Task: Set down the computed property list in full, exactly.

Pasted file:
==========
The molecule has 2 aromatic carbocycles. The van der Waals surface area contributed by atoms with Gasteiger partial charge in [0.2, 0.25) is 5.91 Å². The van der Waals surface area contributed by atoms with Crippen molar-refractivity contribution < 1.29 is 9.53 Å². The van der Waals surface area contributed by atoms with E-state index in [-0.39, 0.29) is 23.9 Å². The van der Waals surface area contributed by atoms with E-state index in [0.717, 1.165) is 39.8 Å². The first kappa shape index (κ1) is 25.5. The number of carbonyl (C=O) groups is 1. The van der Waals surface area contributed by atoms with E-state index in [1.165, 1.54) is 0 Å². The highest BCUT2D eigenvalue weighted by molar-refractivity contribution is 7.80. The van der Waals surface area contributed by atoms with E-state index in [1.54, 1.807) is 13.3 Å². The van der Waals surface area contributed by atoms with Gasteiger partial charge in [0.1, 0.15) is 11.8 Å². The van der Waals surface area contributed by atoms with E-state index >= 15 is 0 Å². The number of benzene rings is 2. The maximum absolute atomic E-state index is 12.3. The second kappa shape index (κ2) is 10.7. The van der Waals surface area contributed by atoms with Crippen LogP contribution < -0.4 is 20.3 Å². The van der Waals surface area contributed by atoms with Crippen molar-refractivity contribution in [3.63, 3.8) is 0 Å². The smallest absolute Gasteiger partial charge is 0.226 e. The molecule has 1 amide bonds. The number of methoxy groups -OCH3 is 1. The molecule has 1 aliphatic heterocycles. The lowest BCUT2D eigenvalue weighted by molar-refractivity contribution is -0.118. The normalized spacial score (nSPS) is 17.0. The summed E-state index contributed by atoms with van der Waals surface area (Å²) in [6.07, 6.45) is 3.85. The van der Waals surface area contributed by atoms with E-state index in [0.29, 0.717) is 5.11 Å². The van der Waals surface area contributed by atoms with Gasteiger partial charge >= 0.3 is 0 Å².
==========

The molecule has 2 aromatic carbocycles. The van der Waals surface area contributed by atoms with Gasteiger partial charge in [0.2, 0.25) is 5.91 Å². The van der Waals surface area contributed by atoms with Crippen molar-refractivity contribution < 1.29 is 9.53 Å². The van der Waals surface area contributed by atoms with E-state index in [-0.39, 0.29) is 23.9 Å². The van der Waals surface area contributed by atoms with E-state index in [0.717, 1.165) is 39.8 Å². The first kappa shape index (κ1) is 25.5. The number of carbonyl (C=O) groups is 1. The van der Waals surface area contributed by atoms with E-state index in [1.165, 1.54) is 0 Å². The highest BCUT2D eigenvalue weighted by molar-refractivity contribution is 7.80. The van der Waals surface area contributed by atoms with E-state index in [1.54, 1.807) is 13.3 Å². The van der Waals surface area contributed by atoms with Gasteiger partial charge in [0.1, 0.15) is 11.8 Å². The van der Waals surface area contributed by atoms with E-state index >= 15 is 0 Å². The number of benzene rings is 2. The maximum absolute atomic E-state index is 12.3. The second kappa shape index (κ2) is 10.7. The van der Waals surface area contributed by atoms with Crippen LogP contribution < -0.4 is 20.3 Å². The van der Waals surface area contributed by atoms with Crippen molar-refractivity contribution in [3.63, 3.8) is 0 Å². The smallest absolute Gasteiger partial charge is 0.226 e. The molecule has 1 amide bonds. The number of methoxy groups -OCH3 is 1. The molecule has 1 aliphatic heterocycles. The lowest BCUT2D eigenvalue weighted by molar-refractivity contribution is -0.118. The normalized spacial score (nSPS) is 17.0. The summed E-state index contributed by atoms with van der Waals surface area (Å²) in [6.07, 6.45) is 3.85. The van der Waals surface area contributed by atoms with E-state index in [0.29, 0.717) is 5.11 Å². The van der Waals surface area contributed by atoms with Gasteiger partial charge >= 0.3 is 0 Å².